A Mountain Drive to Alaro, Bunyola & Valdemossa and Folklore at La Granja

When I came out of the building, I arrived in the courtyard which has some nice easy chairs for relaxing in the shade. Traditional skills like blacksmithing, turning (using a lathe powered by a foot pedal), candle-making and pottery demonstrate the old traditional ways of life. The tourists were also streaming into the Tasting Room which features local Mallorcan treats like sausages, cheeses and olives. A free tasting is included in the admission fee which also included my favourite: a local variation of freshly fried mini-doughnuts that is accompanied by local jams. A local woman dressed in traditional costume fished them out of a large pan of searing hot oil and the visitors were just wolfing them down. They were delicious.

Delicious Mallorcan mini-doughnuts

 

Twice a week, Wednesday and Friday afternoon, La Granja offers demonstrations of these handicrafts which are followed by a traditional Mallorcan dance called “Ball de Bot” which features three dancers and four musicians. Mallorcan traditional dresses are floor length, with aprons and a white lace head cover for the women while men wear below-knee length pantaloons. The dance lasted about 45 minutes. A visit to La Granja definitely gives you an authentic idea of life in the 18th century, and for the estate owners that life must have been pretty good, as evidenced by the lavish furniture and the casino-style game tables in the estates parlour.

Traditional folk dancing at La Granja

 

Around 5 pm I continued my journey and drove back out to the northern coastline of the island. I drove through the picturesque village of Banyalbufar which I had visited on the very first day of this trip, now nine days ago. I continued west past Estellencs to the Torre de Verger, an observation tower built in 1597 that was to alert the locals of any pirate attacks. The view from here towards the east and west is simply breathtaking; steep pine-clad mountains plunge into the jewel-blue Mediterranean coastline. The northern coastline of Mallorca certainly ranks among the most beautiful places I have ever travelled to.

A phenomenal view over Mallorca’s north coast from the Torre de Verger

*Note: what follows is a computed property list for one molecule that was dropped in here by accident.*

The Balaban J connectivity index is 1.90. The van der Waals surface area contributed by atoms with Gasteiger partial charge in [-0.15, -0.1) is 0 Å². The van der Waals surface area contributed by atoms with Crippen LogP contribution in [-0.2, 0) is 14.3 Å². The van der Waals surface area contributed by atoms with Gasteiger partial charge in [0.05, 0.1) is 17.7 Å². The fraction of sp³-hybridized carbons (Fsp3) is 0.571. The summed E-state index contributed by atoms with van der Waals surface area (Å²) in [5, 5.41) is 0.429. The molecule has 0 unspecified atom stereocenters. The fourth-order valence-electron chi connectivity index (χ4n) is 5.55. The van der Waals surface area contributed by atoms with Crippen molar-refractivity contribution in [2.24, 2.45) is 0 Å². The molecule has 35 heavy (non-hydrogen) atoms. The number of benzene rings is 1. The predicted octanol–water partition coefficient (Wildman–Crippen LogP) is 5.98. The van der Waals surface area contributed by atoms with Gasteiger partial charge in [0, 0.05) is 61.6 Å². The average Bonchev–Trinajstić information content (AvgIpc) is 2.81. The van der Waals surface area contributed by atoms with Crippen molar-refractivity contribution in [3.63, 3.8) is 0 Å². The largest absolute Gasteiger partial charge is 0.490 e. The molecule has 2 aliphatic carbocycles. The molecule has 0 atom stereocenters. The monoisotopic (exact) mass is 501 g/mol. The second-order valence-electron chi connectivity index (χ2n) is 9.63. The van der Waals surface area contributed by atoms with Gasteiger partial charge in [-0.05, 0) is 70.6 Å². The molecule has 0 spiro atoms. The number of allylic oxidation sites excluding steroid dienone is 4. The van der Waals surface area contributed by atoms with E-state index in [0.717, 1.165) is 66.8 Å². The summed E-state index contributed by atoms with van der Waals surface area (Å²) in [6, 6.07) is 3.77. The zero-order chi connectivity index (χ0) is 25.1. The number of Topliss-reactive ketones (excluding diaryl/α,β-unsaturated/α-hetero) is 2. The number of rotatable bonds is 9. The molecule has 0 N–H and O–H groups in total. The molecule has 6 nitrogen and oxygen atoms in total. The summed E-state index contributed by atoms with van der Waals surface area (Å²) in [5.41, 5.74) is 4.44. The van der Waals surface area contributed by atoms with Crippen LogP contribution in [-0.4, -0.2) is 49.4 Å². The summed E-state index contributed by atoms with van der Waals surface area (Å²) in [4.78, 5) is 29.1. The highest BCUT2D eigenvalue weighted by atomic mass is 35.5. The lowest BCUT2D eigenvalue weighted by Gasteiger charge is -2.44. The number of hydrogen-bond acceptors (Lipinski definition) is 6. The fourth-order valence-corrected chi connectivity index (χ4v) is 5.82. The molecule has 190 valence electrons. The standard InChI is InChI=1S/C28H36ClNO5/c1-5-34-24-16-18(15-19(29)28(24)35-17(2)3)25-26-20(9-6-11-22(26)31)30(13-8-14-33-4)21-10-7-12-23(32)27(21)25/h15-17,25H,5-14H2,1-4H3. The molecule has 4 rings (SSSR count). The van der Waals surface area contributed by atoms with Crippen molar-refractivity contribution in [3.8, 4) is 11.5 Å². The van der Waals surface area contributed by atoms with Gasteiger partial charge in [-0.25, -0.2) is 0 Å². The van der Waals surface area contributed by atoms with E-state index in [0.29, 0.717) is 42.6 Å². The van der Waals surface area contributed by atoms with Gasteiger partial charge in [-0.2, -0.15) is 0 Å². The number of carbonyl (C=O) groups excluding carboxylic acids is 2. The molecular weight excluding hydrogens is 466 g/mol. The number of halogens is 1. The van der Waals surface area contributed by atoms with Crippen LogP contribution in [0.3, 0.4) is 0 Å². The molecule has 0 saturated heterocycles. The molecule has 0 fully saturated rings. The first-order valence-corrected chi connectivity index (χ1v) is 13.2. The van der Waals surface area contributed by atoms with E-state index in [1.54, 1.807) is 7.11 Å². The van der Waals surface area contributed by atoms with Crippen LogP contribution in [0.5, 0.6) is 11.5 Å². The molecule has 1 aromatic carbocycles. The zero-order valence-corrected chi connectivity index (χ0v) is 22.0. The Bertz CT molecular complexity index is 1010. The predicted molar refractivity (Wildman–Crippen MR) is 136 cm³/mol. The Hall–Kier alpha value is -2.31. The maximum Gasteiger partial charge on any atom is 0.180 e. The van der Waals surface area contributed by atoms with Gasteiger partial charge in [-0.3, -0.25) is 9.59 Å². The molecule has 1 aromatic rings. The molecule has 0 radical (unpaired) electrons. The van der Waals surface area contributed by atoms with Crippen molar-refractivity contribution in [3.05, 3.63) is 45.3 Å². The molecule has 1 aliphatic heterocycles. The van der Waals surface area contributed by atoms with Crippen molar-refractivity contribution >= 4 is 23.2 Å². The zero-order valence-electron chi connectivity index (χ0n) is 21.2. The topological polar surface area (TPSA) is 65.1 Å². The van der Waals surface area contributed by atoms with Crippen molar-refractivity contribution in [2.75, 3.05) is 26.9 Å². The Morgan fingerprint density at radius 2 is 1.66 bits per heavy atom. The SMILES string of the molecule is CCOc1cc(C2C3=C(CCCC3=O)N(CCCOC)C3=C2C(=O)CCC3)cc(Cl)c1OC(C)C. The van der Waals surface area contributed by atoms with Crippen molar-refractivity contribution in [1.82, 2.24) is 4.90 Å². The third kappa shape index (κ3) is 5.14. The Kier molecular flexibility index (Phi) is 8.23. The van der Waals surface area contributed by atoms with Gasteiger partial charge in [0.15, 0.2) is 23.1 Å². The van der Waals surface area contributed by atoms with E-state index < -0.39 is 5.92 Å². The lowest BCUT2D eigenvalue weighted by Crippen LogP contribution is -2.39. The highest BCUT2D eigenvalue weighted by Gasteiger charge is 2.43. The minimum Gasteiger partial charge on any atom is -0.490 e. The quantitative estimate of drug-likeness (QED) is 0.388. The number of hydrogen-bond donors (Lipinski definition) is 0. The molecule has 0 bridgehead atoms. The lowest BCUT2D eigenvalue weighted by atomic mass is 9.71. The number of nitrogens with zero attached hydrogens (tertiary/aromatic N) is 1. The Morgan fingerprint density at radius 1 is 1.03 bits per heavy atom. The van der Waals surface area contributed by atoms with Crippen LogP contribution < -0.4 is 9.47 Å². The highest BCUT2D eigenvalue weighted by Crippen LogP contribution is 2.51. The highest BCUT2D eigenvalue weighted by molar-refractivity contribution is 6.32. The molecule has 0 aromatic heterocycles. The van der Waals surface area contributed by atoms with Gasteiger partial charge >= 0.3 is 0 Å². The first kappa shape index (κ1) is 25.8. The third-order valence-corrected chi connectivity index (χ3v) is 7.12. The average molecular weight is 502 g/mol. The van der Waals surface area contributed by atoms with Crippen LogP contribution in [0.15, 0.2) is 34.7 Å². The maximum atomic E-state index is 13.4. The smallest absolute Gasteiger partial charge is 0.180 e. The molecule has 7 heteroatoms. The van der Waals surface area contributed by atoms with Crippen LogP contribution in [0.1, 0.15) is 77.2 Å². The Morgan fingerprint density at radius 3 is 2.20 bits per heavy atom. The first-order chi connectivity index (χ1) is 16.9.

I continued my coastal drive at a speed of about 30 km/h and let all the approaching vehicles pass me so I would be able to enjoy this leisurely drive, all the while taking in the majestic scenery along Mallorca’s north coast. Some time later the coastal road turned inland and I started to head back towards Palma de Mallorca. I exited the highway at Las Illetes and drove along some of the coastal roads through the resort areas west of Palma’s downtown.

Another look at Palma’s impressive cathedral, La Seu

 

Around 7:30 pm, as the sun moved lower and lower on the horizon, I finally parked the car in the port area of Palma de Mallorca and set off on foot to explore the waterfront promenade of Palma. It features a walking path as well as a bicycling path, and hundreds of people were out, strolling, walking their dogs, rollerblading or biking. One blooming bush on the waterfront attracted dozens of colourful butterflies, adding to the evening’s serenity.

Butterfly on Palma’s waterfront promenade

 

People were sitting and chatting on many of the benches and enjoying the late-day sun. Several cafes with outdoor patios were packed full of people. The view back at Mallorca’s imposing Gothic cathedral, La Seu, was amazing. Palma certainly has an incredibly attractive waterfront that is actively used and enjoyed by locals and tourists alike. It was entertaining to watch the hustle and bustle from my park bench.

One of the windmill’s along Palma’s waterfront

 

Finally, as the sun was starting to set I started to head back east on the highway to Port d’Alcudia. I reflected back on my absolutely packed day, and let some of the beautiful images I had seen today pass back in my memory, and realized I had just spent one of the most enjoyable travel days of my life today here in Mallorca.

Palma’s sailboat harbour

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